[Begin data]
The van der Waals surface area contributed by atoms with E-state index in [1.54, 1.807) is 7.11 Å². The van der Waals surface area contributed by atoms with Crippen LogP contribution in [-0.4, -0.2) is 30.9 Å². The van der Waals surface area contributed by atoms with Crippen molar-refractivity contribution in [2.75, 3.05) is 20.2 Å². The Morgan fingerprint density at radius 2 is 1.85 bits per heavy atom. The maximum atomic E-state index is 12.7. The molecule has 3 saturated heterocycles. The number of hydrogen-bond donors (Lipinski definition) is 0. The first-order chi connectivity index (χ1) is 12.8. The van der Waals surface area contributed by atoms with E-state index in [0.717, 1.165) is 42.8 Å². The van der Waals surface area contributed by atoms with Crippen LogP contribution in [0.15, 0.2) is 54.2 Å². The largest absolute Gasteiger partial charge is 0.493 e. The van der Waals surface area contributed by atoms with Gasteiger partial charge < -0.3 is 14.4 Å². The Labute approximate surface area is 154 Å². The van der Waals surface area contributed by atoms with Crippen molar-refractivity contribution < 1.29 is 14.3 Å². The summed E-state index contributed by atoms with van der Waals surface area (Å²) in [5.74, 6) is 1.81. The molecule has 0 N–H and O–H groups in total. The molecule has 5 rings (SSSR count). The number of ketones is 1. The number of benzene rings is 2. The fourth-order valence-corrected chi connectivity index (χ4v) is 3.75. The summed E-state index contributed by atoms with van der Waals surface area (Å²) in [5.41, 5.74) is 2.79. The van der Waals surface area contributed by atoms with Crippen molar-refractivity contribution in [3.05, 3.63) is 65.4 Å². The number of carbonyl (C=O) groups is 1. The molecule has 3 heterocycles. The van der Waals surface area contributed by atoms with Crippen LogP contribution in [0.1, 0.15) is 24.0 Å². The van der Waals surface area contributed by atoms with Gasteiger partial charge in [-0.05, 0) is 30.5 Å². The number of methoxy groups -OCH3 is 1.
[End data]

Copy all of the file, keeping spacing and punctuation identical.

The van der Waals surface area contributed by atoms with E-state index in [1.54, 1.807) is 7.11 Å². The van der Waals surface area contributed by atoms with Crippen LogP contribution in [-0.4, -0.2) is 30.9 Å². The van der Waals surface area contributed by atoms with Crippen molar-refractivity contribution in [2.75, 3.05) is 20.2 Å². The Morgan fingerprint density at radius 2 is 1.85 bits per heavy atom. The maximum atomic E-state index is 12.7. The molecule has 3 saturated heterocycles. The number of hydrogen-bond donors (Lipinski definition) is 0. The first-order chi connectivity index (χ1) is 12.8. The van der Waals surface area contributed by atoms with E-state index in [0.717, 1.165) is 42.8 Å². The van der Waals surface area contributed by atoms with Crippen LogP contribution in [0.15, 0.2) is 54.2 Å². The largest absolute Gasteiger partial charge is 0.493 e. The van der Waals surface area contributed by atoms with Gasteiger partial charge < -0.3 is 14.4 Å². The Labute approximate surface area is 154 Å². The van der Waals surface area contributed by atoms with Crippen molar-refractivity contribution < 1.29 is 14.3 Å². The summed E-state index contributed by atoms with van der Waals surface area (Å²) in [5.74, 6) is 1.81. The molecule has 0 N–H and O–H groups in total. The molecule has 5 rings (SSSR count). The number of ketones is 1. The number of benzene rings is 2. The fourth-order valence-corrected chi connectivity index (χ4v) is 3.75. The summed E-state index contributed by atoms with van der Waals surface area (Å²) in [5.41, 5.74) is 2.79. The van der Waals surface area contributed by atoms with Crippen molar-refractivity contribution in [3.05, 3.63) is 65.4 Å². The number of carbonyl (C=O) groups is 1. The molecule has 3 heterocycles. The van der Waals surface area contributed by atoms with Crippen LogP contribution in [0.1, 0.15) is 24.0 Å². The van der Waals surface area contributed by atoms with Gasteiger partial charge in [-0.05, 0) is 30.5 Å². The number of methoxy groups -OCH3 is 1.